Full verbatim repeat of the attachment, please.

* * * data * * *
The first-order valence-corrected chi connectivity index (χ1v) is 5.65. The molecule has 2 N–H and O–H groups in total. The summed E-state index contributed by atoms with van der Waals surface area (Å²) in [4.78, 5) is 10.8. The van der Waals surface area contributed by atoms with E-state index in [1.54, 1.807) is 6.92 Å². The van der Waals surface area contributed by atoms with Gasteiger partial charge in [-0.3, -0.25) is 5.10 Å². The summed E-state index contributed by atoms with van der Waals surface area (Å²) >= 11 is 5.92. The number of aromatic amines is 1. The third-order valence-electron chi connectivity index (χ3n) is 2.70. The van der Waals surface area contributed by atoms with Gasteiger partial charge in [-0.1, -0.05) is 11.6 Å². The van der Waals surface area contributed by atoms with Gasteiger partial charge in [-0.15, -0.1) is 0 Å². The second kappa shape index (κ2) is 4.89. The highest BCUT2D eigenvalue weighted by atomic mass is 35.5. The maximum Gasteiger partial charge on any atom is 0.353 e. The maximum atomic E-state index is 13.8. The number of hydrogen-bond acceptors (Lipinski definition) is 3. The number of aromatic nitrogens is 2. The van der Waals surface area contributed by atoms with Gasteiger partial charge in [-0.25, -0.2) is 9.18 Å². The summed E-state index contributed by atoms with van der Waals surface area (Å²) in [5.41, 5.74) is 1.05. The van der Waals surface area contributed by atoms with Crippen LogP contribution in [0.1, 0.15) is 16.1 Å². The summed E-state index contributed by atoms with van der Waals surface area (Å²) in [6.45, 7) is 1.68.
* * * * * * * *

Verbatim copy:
The first-order valence-corrected chi connectivity index (χ1v) is 5.65. The molecule has 2 N–H and O–H groups in total. The summed E-state index contributed by atoms with van der Waals surface area (Å²) in [4.78, 5) is 10.8. The van der Waals surface area contributed by atoms with E-state index in [1.54, 1.807) is 6.92 Å². The van der Waals surface area contributed by atoms with Gasteiger partial charge in [-0.3, -0.25) is 5.10 Å². The summed E-state index contributed by atoms with van der Waals surface area (Å²) >= 11 is 5.92. The number of aromatic amines is 1. The third-order valence-electron chi connectivity index (χ3n) is 2.70. The van der Waals surface area contributed by atoms with Gasteiger partial charge in [-0.1, -0.05) is 11.6 Å². The van der Waals surface area contributed by atoms with Gasteiger partial charge in [-0.15, -0.1) is 0 Å². The second kappa shape index (κ2) is 4.89. The highest BCUT2D eigenvalue weighted by atomic mass is 35.5. The maximum Gasteiger partial charge on any atom is 0.353 e. The maximum atomic E-state index is 13.8. The number of hydrogen-bond acceptors (Lipinski definition) is 3. The number of aromatic nitrogens is 2. The van der Waals surface area contributed by atoms with Gasteiger partial charge in [-0.25, -0.2) is 9.18 Å². The summed E-state index contributed by atoms with van der Waals surface area (Å²) in [5.41, 5.74) is 1.05. The van der Waals surface area contributed by atoms with Crippen LogP contribution in [0.1, 0.15) is 16.1 Å². The summed E-state index contributed by atoms with van der Waals surface area (Å²) in [6.45, 7) is 1.68.